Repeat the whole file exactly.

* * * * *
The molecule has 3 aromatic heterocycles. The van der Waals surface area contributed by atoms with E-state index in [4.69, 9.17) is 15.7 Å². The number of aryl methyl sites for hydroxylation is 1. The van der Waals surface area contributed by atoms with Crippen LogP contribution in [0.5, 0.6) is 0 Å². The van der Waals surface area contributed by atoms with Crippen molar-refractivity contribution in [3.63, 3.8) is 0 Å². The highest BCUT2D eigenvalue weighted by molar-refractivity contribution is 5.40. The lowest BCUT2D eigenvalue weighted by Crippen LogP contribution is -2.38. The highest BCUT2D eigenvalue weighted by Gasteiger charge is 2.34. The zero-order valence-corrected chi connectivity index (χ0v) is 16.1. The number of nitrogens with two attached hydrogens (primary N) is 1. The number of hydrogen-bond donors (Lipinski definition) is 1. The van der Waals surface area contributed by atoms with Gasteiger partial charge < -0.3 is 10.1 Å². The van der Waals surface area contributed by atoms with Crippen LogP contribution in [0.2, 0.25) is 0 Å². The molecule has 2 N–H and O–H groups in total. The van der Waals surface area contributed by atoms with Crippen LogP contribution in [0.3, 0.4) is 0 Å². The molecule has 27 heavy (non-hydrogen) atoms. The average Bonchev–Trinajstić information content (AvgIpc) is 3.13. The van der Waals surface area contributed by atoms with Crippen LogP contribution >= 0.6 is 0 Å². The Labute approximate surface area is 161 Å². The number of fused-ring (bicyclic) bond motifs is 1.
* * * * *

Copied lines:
The molecule has 3 aromatic heterocycles. The van der Waals surface area contributed by atoms with E-state index in [4.69, 9.17) is 15.7 Å². The number of aryl methyl sites for hydroxylation is 1. The van der Waals surface area contributed by atoms with Crippen LogP contribution in [0.5, 0.6) is 0 Å². The van der Waals surface area contributed by atoms with Crippen molar-refractivity contribution in [3.63, 3.8) is 0 Å². The highest BCUT2D eigenvalue weighted by molar-refractivity contribution is 5.40. The lowest BCUT2D eigenvalue weighted by Crippen LogP contribution is -2.38. The highest BCUT2D eigenvalue weighted by Gasteiger charge is 2.34. The zero-order valence-corrected chi connectivity index (χ0v) is 16.1. The number of nitrogens with two attached hydrogens (primary N) is 1. The number of hydrogen-bond donors (Lipinski definition) is 1. The van der Waals surface area contributed by atoms with Gasteiger partial charge < -0.3 is 10.1 Å². The van der Waals surface area contributed by atoms with Crippen LogP contribution in [0.2, 0.25) is 0 Å². The molecule has 2 N–H and O–H groups in total. The van der Waals surface area contributed by atoms with Crippen LogP contribution in [0.3, 0.4) is 0 Å². The molecule has 27 heavy (non-hydrogen) atoms. The average Bonchev–Trinajstić information content (AvgIpc) is 3.13. The van der Waals surface area contributed by atoms with Crippen LogP contribution >= 0.6 is 0 Å². The Labute approximate surface area is 161 Å². The number of fused-ring (bicyclic) bond motifs is 1.